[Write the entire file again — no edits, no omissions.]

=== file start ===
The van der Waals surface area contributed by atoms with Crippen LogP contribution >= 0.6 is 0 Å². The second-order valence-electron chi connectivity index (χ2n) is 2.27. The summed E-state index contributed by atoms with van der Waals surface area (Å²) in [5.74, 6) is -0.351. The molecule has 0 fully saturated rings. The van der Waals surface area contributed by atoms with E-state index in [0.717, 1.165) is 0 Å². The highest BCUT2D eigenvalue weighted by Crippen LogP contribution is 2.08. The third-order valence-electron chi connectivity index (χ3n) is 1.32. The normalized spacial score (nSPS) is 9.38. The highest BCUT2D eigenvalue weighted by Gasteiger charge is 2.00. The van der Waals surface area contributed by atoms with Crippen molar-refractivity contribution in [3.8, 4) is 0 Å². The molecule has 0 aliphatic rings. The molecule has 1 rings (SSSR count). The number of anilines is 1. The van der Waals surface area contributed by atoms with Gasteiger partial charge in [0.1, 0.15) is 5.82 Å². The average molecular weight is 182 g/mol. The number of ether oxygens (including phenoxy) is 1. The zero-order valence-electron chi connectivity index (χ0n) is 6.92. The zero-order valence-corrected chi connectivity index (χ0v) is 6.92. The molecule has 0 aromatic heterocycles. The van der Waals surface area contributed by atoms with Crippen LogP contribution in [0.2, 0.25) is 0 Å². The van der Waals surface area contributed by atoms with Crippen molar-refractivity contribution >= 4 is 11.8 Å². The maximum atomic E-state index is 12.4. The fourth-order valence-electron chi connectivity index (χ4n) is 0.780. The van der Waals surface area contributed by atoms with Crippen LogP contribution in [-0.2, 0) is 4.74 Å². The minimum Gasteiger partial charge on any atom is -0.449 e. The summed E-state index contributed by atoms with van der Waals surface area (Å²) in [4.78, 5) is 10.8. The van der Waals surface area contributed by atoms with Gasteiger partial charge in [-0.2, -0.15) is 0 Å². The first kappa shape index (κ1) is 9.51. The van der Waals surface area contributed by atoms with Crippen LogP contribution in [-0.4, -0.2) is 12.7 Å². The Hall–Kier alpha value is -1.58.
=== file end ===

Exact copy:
The van der Waals surface area contributed by atoms with Crippen LogP contribution >= 0.6 is 0 Å². The second-order valence-electron chi connectivity index (χ2n) is 2.27. The summed E-state index contributed by atoms with van der Waals surface area (Å²) in [5.74, 6) is -0.351. The molecule has 0 fully saturated rings. The van der Waals surface area contributed by atoms with E-state index in [0.717, 1.165) is 0 Å². The highest BCUT2D eigenvalue weighted by Crippen LogP contribution is 2.08. The third-order valence-electron chi connectivity index (χ3n) is 1.32. The normalized spacial score (nSPS) is 9.38. The highest BCUT2D eigenvalue weighted by Gasteiger charge is 2.00. The van der Waals surface area contributed by atoms with Crippen molar-refractivity contribution in [3.8, 4) is 0 Å². The molecule has 0 aliphatic rings. The molecule has 1 rings (SSSR count). The number of anilines is 1. The van der Waals surface area contributed by atoms with Gasteiger partial charge in [0.1, 0.15) is 5.82 Å². The average molecular weight is 182 g/mol. The number of ether oxygens (including phenoxy) is 1. The zero-order valence-electron chi connectivity index (χ0n) is 6.92. The zero-order valence-corrected chi connectivity index (χ0v) is 6.92. The molecule has 0 aromatic heterocycles. The van der Waals surface area contributed by atoms with Crippen LogP contribution in [0.2, 0.25) is 0 Å². The van der Waals surface area contributed by atoms with Crippen molar-refractivity contribution >= 4 is 11.8 Å². The maximum atomic E-state index is 12.4. The fourth-order valence-electron chi connectivity index (χ4n) is 0.780. The van der Waals surface area contributed by atoms with Crippen LogP contribution in [-0.2, 0) is 4.74 Å². The minimum Gasteiger partial charge on any atom is -0.449 e. The summed E-state index contributed by atoms with van der Waals surface area (Å²) in [4.78, 5) is 10.8. The van der Waals surface area contributed by atoms with Gasteiger partial charge in [-0.2, -0.15) is 0 Å². The first kappa shape index (κ1) is 9.51. The van der Waals surface area contributed by atoms with Crippen LogP contribution in [-0.4, -0.2) is 12.7 Å². The Hall–Kier alpha value is -1.58.